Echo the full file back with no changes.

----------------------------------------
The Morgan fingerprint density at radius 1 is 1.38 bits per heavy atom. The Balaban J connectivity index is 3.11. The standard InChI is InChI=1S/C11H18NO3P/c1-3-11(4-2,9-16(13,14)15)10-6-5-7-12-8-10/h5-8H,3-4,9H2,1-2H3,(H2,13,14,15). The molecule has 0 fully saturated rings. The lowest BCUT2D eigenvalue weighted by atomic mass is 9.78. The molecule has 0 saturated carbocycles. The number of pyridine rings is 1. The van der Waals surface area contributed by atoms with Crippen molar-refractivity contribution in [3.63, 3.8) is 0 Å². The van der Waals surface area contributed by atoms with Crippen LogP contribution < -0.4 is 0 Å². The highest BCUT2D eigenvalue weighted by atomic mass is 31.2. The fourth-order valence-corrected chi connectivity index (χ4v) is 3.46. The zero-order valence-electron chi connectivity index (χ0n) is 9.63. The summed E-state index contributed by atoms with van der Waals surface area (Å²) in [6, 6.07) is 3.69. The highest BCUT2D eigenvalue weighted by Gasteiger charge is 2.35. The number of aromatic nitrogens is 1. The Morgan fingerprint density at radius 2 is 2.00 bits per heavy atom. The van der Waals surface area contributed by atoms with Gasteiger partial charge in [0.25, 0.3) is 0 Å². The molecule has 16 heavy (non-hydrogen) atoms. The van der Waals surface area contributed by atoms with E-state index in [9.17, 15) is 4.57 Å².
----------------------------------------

The Morgan fingerprint density at radius 1 is 1.38 bits per heavy atom. The Balaban J connectivity index is 3.11. The standard InChI is InChI=1S/C11H18NO3P/c1-3-11(4-2,9-16(13,14)15)10-6-5-7-12-8-10/h5-8H,3-4,9H2,1-2H3,(H2,13,14,15). The molecule has 0 fully saturated rings. The lowest BCUT2D eigenvalue weighted by atomic mass is 9.78. The molecule has 0 saturated carbocycles. The number of pyridine rings is 1. The van der Waals surface area contributed by atoms with Crippen molar-refractivity contribution in [3.63, 3.8) is 0 Å². The van der Waals surface area contributed by atoms with Crippen LogP contribution < -0.4 is 0 Å². The highest BCUT2D eigenvalue weighted by atomic mass is 31.2. The fourth-order valence-corrected chi connectivity index (χ4v) is 3.46. The zero-order valence-electron chi connectivity index (χ0n) is 9.63. The summed E-state index contributed by atoms with van der Waals surface area (Å²) in [6, 6.07) is 3.69. The highest BCUT2D eigenvalue weighted by Gasteiger charge is 2.35. The number of aromatic nitrogens is 1. The Morgan fingerprint density at radius 2 is 2.00 bits per heavy atom. The van der Waals surface area contributed by atoms with Gasteiger partial charge in [0.25, 0.3) is 0 Å². The molecule has 16 heavy (non-hydrogen) atoms. The van der Waals surface area contributed by atoms with E-state index in [9.17, 15) is 4.57 Å².